Navajo Nation president Ben Shelly was an honored guest of Washington Redskins owner Daniel Snyder, sitting next to him during yesterday’s NFL game between the Redskins and Arizona Cardinals. And this viral photo of Native American leader is being hailed as a rebuttal to those who say the team’s name is racist.
What do Native Americans, whom the name supposedly offends, actually think? Is Shelly's support representative?
Public statements and opinion polls show mixed feelings on the name, and the photo – complete with Mr. Shelly in a Redskins cap – is raising more questions about a team name change.
While some saw the gesture as a powerful public handshake, others were quick to criticize.
“This is some heinously ham-handed PR,” Tom Logue tweeted in response to the photo. Then Deadspin reported that Shelly, who will finish his single presidential term in January, has clashed with his own tribal council, which voted 9-2 in April to formally oppose the Washington Redskins name. He was also accused of going behind the back of tribal leaders when he co-hosted a golf tournament with Mr. Snyder’s Original Americans Foundation.
Snyder recently told ESPN he won’t bow to pressure to change his team’s nickname as it is not derogatory, claiming it’s actually a term of honor and respect. He cited William Henry “Lone Star” Dietz, the team’s first coach and namesake, and Walter “Blackie” Wetzel, a former president of the National Congress of American Indians and chairman of the Blackfeet Nation, who helped design and approve the team’s logo.
Positive history aside, how do Native Americans today feel about the name?
The Center for Indigenous Peoples Studies at California State University in San Bernardino surveyed 400 individuals, 98 of them Native Americans, and found that 67 percent of Native Americans agreed the “Redskins team name is a racial or racist word and symbol.” Whites were 32.8 percent in agreement that the name was racial or racist.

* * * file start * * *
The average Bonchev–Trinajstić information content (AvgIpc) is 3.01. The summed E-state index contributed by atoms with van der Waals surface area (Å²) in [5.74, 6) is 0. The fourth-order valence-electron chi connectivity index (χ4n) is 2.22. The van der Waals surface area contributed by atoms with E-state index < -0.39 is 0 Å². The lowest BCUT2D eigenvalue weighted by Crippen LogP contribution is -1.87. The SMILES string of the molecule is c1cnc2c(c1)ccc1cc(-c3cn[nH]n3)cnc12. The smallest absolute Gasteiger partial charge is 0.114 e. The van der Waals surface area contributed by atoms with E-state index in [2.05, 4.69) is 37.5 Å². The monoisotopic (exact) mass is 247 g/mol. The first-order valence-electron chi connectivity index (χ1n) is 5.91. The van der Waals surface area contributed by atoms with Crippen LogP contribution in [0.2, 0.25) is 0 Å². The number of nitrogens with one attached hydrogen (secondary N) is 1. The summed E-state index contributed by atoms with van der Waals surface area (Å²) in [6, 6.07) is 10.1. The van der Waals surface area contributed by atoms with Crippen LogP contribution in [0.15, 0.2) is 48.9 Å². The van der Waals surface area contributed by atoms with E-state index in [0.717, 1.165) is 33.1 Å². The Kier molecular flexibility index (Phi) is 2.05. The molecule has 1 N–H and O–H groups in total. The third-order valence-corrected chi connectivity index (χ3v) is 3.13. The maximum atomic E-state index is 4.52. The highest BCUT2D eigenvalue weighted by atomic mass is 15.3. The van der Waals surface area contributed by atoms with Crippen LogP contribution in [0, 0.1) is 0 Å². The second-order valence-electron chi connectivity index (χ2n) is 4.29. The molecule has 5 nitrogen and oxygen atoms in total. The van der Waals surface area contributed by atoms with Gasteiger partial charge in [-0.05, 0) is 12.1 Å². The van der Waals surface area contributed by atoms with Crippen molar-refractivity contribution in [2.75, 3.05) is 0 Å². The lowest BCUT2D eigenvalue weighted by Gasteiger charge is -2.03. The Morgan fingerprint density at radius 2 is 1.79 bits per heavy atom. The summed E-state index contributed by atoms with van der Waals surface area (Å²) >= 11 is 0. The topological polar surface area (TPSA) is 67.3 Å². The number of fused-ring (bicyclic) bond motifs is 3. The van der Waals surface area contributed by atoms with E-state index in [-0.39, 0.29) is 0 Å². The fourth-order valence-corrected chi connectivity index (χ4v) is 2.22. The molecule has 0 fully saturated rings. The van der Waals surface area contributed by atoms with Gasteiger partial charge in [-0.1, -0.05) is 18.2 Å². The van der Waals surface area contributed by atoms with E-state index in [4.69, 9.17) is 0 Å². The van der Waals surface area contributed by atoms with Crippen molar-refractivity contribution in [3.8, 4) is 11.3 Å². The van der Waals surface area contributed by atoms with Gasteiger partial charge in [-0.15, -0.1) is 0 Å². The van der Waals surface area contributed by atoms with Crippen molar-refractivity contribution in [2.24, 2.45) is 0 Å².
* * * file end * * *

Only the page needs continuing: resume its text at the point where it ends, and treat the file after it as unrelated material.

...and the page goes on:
A June 2014 Rasmussen Reports poll found 60 percent of respondents said the team should not change its name. Similarly, a September 2014 poll conducted by Langer Research for ESPN found 71 percent in favor of keeping the name and that 68 percent think the name is not disrespectful of Native Americans.
Shelly is not the first Native American to be touted as a supporter. During the NFL's “Salute to Service” month and Native American Heritage month, the Washington Redskins recognized four members of the Navajo Code Talkers Association. One of them, Roy Hawthorne, told the Associated Press he would endorse the name. “My opinion is that's a name that not only the team should keep, but that's a name that's American,” he said.
Hawthorne is just one of a number of Native Americans who have voiced support for the name in the media.
Even so, IJReview reported Indian Country Today says Shelly is out of touch with his constituents:
“It is unfortunate the Navajo Nation administration of Ben Shelly is so out of step with the Navajo people, particularly the young people, regarding this issue. Obviously, offensive cultural appropriation done by non-Native fans of Native Mascots does not generally include Navajo culture. We do not see them performing Sand Paintings at halftime or dressed like Yeii, but we should understand that most Americans are unable to differentiate between tribes enough to understand that and that Navajo children, two-thirds of whom live off the reservation, are subjected to these ignorant ideas about who they are as Native Americans.”